Something happened to me recently – which I’ll get onto in a second – which has made me want to highlight the importance and value of great customer service. It has always been something I have appreciated, but never full acknowledged. However, since my recent customer service experience it has made me think differently about it, so I’ve listed what I feel some places are doing wrong and how to do customer service right.
I think it’s fair to say no one likes a moody Sales Assistant. We all appreciate a friendly smile, someone finding out if something is in stock and perhaps some chit chat whilst we’re paying for our items. However this is all very understated. By great customer service, I mean the salesman literally cannot do enough for you. You are the customer and all the time you are in need of his/her attention that is all that matters – and all that should matter.
It’s a fact now that online shopping is growing and the high-street is dying. More and more companies are being forced to migrate their business over to online to keep hold of their customers.
However, moving your business online doesn’t just mean customers can access your products anytime they want and quickly, but it also means they expect to be able to speak to a member of staff just as quickly and they expect nothing less than the best, most helpful and informative customer salesman and online companies have risen to this demand. The power of shopping online is that if you have a bad customer service experience, it’s literally just a case of closing the tab and going to a competitor, as opposed to the awkward “try to be polite because I’m face-to-face, even though I’m getting terrible service” scenario.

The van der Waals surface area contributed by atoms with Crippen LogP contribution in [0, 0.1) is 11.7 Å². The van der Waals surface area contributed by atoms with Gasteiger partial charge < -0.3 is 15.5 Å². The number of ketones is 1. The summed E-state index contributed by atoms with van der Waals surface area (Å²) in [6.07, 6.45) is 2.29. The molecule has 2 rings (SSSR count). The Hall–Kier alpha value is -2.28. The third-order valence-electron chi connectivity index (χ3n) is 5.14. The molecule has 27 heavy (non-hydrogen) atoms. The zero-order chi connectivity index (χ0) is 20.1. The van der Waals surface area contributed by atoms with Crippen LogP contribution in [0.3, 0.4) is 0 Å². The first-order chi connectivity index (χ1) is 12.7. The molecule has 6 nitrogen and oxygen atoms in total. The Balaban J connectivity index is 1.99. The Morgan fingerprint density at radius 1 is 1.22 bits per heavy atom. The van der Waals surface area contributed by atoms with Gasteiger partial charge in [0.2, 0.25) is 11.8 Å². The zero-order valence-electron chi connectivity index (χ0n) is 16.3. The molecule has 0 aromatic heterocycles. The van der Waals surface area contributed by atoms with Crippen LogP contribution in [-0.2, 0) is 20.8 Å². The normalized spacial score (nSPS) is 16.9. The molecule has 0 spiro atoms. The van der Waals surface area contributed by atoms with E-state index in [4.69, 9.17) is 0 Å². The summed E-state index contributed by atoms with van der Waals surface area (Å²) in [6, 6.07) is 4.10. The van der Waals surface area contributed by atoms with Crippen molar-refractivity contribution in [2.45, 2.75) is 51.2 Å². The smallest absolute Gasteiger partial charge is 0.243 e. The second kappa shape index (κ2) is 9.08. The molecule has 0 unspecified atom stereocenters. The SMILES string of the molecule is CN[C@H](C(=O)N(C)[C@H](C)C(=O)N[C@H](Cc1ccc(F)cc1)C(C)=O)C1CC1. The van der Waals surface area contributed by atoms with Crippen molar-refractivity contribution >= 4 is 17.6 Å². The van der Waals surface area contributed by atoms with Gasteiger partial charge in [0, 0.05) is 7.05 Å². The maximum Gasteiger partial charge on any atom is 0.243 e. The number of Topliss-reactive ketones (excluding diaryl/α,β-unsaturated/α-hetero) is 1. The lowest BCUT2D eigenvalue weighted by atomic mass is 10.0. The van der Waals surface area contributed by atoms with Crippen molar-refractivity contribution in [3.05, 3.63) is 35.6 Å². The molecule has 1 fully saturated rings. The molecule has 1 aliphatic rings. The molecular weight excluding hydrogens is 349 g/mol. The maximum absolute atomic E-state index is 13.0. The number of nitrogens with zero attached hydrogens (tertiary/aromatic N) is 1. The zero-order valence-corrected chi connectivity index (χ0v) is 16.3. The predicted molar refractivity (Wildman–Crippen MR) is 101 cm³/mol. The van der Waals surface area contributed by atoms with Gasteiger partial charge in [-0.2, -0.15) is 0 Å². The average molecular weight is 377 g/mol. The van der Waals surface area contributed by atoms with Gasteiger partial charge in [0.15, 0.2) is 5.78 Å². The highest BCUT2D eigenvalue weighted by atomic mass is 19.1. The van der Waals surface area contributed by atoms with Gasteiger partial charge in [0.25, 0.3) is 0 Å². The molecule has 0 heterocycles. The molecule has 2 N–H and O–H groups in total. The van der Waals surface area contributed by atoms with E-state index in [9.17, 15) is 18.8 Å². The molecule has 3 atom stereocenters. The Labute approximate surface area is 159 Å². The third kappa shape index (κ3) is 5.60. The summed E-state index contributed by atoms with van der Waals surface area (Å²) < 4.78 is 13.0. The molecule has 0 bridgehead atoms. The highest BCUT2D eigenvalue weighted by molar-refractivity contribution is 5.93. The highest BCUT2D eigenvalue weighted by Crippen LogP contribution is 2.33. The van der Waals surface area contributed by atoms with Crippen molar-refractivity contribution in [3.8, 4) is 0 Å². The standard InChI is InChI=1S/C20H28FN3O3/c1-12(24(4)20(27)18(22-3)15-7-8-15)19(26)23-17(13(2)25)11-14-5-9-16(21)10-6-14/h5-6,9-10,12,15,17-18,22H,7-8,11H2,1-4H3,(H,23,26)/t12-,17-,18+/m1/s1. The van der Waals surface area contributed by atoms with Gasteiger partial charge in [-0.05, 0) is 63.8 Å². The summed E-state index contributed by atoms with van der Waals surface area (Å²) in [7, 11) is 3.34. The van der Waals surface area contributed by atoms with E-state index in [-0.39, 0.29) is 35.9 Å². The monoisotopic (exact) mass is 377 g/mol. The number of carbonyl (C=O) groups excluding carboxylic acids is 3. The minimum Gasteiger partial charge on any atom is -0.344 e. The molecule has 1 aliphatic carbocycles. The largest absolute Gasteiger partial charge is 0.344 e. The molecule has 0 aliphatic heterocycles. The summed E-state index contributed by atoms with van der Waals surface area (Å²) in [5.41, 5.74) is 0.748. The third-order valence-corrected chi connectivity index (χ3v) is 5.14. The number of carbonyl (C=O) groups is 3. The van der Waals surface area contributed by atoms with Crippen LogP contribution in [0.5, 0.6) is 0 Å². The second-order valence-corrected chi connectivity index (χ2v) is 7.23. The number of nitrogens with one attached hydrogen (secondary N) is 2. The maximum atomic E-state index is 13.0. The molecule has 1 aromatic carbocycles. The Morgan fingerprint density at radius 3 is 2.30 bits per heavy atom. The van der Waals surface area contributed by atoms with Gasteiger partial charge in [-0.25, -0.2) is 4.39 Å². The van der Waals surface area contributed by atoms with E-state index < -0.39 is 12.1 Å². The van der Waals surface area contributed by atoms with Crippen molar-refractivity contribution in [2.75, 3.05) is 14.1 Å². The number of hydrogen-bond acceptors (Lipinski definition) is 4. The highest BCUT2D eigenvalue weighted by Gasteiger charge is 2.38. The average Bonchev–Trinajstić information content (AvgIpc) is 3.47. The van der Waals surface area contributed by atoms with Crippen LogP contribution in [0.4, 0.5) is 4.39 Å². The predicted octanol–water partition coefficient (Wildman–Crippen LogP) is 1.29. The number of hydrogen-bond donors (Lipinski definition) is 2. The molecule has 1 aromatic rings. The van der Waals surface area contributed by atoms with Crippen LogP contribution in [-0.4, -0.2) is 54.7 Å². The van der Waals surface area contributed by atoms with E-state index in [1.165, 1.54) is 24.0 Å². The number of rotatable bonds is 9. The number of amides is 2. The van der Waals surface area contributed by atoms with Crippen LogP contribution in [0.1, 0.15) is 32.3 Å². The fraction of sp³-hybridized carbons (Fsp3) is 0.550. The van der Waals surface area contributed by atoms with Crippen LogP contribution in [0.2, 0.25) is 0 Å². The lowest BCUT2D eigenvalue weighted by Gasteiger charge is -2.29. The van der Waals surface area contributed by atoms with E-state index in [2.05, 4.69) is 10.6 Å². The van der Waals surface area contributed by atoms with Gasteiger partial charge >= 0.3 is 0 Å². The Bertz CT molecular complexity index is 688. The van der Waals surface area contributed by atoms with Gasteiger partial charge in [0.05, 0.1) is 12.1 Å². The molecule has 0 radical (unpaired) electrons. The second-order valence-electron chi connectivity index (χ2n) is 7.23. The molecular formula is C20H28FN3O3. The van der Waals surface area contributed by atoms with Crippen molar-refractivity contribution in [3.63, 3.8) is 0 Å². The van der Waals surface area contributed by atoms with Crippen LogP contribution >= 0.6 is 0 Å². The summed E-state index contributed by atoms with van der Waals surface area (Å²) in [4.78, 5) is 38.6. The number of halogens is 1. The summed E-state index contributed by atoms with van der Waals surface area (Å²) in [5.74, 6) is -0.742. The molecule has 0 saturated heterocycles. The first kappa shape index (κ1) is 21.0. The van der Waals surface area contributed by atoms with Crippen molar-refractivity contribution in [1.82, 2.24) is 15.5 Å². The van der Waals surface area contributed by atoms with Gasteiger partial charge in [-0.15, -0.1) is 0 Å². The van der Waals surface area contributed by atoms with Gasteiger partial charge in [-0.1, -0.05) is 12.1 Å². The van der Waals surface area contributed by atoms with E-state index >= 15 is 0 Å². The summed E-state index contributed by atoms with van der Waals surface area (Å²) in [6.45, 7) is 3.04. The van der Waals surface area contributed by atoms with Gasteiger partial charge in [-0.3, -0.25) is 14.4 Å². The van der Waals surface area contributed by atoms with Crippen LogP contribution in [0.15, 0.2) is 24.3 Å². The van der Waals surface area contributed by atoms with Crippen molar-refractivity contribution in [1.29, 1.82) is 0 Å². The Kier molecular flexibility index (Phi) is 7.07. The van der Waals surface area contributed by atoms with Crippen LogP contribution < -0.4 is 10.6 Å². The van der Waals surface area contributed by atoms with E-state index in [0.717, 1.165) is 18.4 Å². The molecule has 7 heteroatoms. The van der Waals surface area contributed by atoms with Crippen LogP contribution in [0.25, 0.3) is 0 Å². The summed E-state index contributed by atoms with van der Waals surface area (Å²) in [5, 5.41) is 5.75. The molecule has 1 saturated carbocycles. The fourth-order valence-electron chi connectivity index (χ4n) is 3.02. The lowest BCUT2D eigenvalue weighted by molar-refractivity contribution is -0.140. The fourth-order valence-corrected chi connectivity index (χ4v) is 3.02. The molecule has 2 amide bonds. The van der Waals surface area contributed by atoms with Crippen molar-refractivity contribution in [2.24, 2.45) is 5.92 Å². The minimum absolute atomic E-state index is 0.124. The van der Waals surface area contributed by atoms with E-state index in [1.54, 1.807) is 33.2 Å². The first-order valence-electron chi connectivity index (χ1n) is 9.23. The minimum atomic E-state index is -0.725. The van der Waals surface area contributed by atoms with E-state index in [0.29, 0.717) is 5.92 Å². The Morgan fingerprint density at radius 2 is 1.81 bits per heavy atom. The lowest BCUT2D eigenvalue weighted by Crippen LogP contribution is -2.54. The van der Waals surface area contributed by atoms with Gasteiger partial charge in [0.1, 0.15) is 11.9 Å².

So the internet gives customers access to products all over the world, at any time of day they want and they get some of the best customer service, when they need it too. That last tip is very important – there are no slimy salesman following them and trying to give them a hard sale. So what has the high-street actually got going for itself?
Customers are now using the high-street as a form of their research. They’re going into stores, testing out the product to see what it’s like in real life and how it works / feels, before then looking on the likes of Amazon to get it cheaper. TV adverts and the idea of product research is getting people to the stores, but what’s actually keeping them there? For most stores the answer is “nothing”, but for one or two, the answer is “fantastic customer service.”
Let me tell you about an experience I recently had, which has made me re-think the need and value of great face-to-face customer service completely.
The value of great customer service is about creating an experience
Having recently bought a house, my boyfriend and I were in need of a sofa. Not really sure what we were looking for from a sofa, we gave up looking online and decided to have a look in some stores so we could try a few out.
We went to all the usual suspects looking for our dream sofa. Two of these stores, completely ignored us the whole time we were in store. No greeting. No smile. Even when we approached someone to ask them a question, we were just given a big spiel about the sales they were running, which wasn’t what we were interested in at all.
The third large furniture chain, had a Sales Assistant who did greet us and tried to give us our space, but still came across as overly needy, asking us how were getting on at every other sofa. Feeling very deflated about our terrible experiences, we visited what is now to me, the haven of all customer service experiences; DFS.